Wild Thyme in Chipping Norton – Cotswolds passion

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At college my best subject was art. I could draw and paint accurately and at times I thought about it as a career. And then the conservative side of me stepped in and reminded me of the garret-bound artist trading superb paintings for food. I realised I didn’t love creating art and ultimately I also knew that, no matter how proficient, I didn’t have the creativity to come up with something genuinely different. I wouldn’t be able to sell anything and so it would be a vanity to carry on with it. It would be a vanity because I didn’t have the passion to take it a step further.

I think there are a lot of parallels between creating art, creating furniture, theatre and cooking. The level of skill involved in being great at all of them seems to far outweigh the value we place on them in modern Britain. Despite the emotions they create when done well we seem to have lost the ability to discriminate and reward those people who carry out their craft. As a nation we are really good at all of these things but don’t seem to appreciate what we have and certainly don’t value them enough.

I was reminded of this when I recently visited Wild Thyme in Chipping Norton. We wanted a cosy winter night away and the Cotswolds seemed to fit the bill. There were deals for some of the country manor hotels and spas but the idea of a really good meal with a short hop upstairs afterwards won the day. It’s a small restaurant run by Sally and Nick Pullen. Sally is front of house and Nick runs the food. An indication of just how much this is their life are the two little dogs and their daughter making regular appearances. It has around 30 covers in the front dining room and further room at the back – all in a quirky old, thick-walled, multi-angled building.

I love the menu – changed once with each new season, full of local ingredients and limited to around six options for each course. The winter menu was full of pigeon, rabbit, venison and partridge backed by artichokes, fennel and lentils. To be honest you don’t need to look much further than the menu to see that this is a labour of love.

img_3132I started with a twice baked gorgonzola soufflé with nuts and honey. In a shallow ramekin the turned-out dome looked very pretty. I love goats cheese with honey and toasted nuts so I was always going to enjoy but the lightness of the soufflé and the lovely blend of honey and toasted nuts was a significant step up.

I then had a magnificent rabbit dish which was probably the best I have ever had. The loin was wrapped in pancetta and was beautifully flavoured and moist. There was confit leg and what looked like kidney in a fabulous slightly sweet sauce under a delicious puff pastry crust. The whole thing was on a bed of refreshing shredded cabbage. Everything was well seasoned and just smacked of cold and misty winter nights. It was rich and tasty but there was an awful lot of cooking packed into a sensible sized portion so that we didn’t feel over-full.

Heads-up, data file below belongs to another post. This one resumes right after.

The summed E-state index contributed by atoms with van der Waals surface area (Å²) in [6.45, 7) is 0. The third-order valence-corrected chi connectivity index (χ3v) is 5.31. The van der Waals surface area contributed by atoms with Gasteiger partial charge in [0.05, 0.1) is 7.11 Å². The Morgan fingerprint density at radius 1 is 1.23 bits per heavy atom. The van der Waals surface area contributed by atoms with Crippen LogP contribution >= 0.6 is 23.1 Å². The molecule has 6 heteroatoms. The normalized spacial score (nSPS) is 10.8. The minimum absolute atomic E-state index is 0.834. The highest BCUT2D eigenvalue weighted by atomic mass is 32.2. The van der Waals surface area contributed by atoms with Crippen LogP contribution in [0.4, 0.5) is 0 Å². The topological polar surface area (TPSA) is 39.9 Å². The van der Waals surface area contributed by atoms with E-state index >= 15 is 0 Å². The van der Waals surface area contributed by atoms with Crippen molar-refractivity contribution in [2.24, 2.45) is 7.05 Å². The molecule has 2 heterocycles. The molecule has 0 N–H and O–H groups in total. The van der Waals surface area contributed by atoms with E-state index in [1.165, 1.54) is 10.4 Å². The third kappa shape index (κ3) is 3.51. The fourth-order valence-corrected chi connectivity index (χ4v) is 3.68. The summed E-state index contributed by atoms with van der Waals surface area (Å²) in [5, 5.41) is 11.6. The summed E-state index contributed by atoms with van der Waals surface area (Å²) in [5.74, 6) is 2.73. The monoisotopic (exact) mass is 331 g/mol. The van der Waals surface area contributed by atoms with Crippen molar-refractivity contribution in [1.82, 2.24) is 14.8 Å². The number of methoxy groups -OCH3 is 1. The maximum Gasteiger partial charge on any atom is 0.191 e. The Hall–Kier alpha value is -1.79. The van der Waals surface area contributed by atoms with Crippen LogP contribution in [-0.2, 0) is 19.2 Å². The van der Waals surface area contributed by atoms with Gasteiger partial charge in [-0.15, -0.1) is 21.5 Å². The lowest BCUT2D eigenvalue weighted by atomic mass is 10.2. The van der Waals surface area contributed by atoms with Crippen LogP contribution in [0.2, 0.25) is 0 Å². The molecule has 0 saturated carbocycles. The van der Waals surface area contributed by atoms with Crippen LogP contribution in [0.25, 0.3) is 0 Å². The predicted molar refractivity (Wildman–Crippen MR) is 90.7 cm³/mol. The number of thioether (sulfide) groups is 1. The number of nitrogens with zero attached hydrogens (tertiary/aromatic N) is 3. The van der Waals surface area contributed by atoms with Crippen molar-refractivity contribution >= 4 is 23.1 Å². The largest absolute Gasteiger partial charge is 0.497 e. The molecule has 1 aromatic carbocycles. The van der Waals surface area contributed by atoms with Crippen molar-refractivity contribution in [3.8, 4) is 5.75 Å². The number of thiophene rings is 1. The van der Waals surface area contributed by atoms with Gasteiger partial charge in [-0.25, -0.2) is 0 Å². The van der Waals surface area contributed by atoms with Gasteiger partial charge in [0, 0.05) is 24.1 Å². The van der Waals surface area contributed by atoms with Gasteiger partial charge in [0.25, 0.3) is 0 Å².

img_3134We took a breather before dessert. I’ve had a couple of outstanding apple dishes this year and the baked apple dessert here is one of them. A peeled apple was poached in cider and then ended up baked perfectly inside a pastry shell. Don’t ask me how because this seemed like a guaranteed soggy bottom recipe. Spiced with raisins and served with creme anglais and a small glass of brandy it was fabulous.

img_3136We also had a prune frangipane tart with toffee ice cream. Again the pastry was fabulous and the whole thing was warm and richly sweet. A lovely way to end the meal.

img_3137Nick and Sally have been running their own restaurant for 8 years in a pretty Cotswold market town and they should be very proud. They offer a warm welcome to guests and serve excellent food at very reasonable prices. (£37.50 for three courses). The restaurant and rooms are their full time job. Wild Thyme demonstrates to me why I could never have been an artist. No matter how talented you are – unless you are 100% committed – and to be committed you need to have a real passion for what you do – you are not going to be successful. Success is being able to carry on a way of life that you have chosen and be self-sufficient and content in doing so.

We really enjoyed the food, the ethic and the passion at Wild Thyme.

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About justaukcook

/kʊk/ Not a chef, not an epicure, not a foodie. Just one who likes to prepare food – What really happens in the kitchen and on the high street is what I write about. Follow me on Twitter @Justaukcook and on https://www.facebook.com/justaukcook
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